The RPS Electronic Wireless Show 32

By John Walker on October 6th, 2009 at 9:09 pm.

You may have seen better logos than this one, but you were drunk.

The planets aligned. The Mayan prophecies were proven true. All four Ultimate Controllers of Rock, Paper, Shotgun gathered together in one echoey lounge to create an electronic wireless show for the ages. Led by your tweeted contributions we discuss the highest matters of the day in a manner suited by fine gentlemen.

So of course our attention immediately turns to what’s out the window and what we had for lunch. And hammers. An attempt to discuss Dragon Age and Mass Effect 2 marketing somehow focuses on the topic of blood-splattered breasts, and then somehow becomes Kieron’s terrifying analysis of the Polanksi affair.

Things then settle into discussions of videogames when we ponder the best and worst videogames we’ve played, which leads into a surprisingly interesting collection of words about the nature of bad games. (John would like to point out that the first game he reviewed was Sim City 2000, not 3000, as much as he’d like to be that young.)

Then there’s discussion of the RPS Subscriber Newsletter – an exciting fortnightly treat for our fine, fine subscribers (want to be one – click here). There’s analysis of all the latest games, like Cryo’s Hellboy and Max Payne 2. There’s attempts to find our most private financial information, which we deal with amazingly.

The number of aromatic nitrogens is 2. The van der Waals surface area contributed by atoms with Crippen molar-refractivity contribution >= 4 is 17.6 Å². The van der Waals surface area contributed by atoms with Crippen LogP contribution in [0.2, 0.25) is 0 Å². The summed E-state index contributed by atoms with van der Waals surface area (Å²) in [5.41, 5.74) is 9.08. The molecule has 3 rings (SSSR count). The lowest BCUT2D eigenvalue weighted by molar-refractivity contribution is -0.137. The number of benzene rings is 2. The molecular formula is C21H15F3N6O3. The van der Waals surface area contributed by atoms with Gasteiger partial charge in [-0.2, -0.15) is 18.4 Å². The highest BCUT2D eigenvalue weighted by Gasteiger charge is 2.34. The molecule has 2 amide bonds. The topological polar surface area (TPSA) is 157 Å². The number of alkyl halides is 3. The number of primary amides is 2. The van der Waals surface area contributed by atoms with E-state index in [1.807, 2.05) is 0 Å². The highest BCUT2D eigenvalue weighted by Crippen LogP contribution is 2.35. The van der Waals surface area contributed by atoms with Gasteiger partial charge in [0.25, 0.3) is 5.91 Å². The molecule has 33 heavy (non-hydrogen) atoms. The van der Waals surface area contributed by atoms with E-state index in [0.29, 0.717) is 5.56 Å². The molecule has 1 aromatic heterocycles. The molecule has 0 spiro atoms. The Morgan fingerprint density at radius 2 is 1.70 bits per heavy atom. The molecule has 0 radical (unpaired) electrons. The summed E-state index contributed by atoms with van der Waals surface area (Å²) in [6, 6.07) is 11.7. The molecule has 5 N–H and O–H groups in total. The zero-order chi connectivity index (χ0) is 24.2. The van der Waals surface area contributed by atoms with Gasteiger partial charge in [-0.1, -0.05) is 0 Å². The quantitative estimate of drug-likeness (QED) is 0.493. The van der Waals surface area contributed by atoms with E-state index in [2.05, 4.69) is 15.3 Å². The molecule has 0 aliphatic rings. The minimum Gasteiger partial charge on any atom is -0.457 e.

You’ve always wanted to know which member of RPS would be the best as a game character – find out! Then we get all nostalgic about Amiga Power for a bit, and Kieron’s earliest games writing therein. Some slight traction with PC gaming related topics is found when we discuss the nature of difficulty in games, each providing our own individual thoughts that we had by ourself. And here’s the link to Quintin’s piece on Fable 2 Kieron mentions.

A short celebration of Batman: Arkham Asylum leads to a terrible confession from John, and then we recover the madness by discussing the significance of Tim Schafer appearing on a late night talk show, which you can watch below. And if you want to know what was being done to the microphone in the last two minutes, you’ll have to wait until you’re grown up.

Get the mp3 directly from here, subscribe to it by RSS with this, or get it on iTunes from here.

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33 Comments »

  1. Alexander Norris says:

    My bit about blood-spattered tits made it in.

    I can now die content. Thank you, RPS Four.

    Edit: what happened to the minute-by-minute content indexy thing? I liked that. I can understand if it's too much of a pain to do, though.

  2. Kadayi says:

    Uncuttable skip scenes = awesome ;)

  3. SAeN says:

    What was the noise in the background at the end?

  4. mister k says:

    Heh,I wanted to comment on Quinn’s attitude on games after the podcast where Kieron and Quinns talked about it. I had completely the oppostive impression of Fable 2, and loved the gameplay for the most part. I play for different reasons, I suppose, and while I come to some games for a hefty challenge in most I don’t (incidentally the threat of a scar in fable is pretty poor, seeing as its incredibly easy to never, ever, ever die!).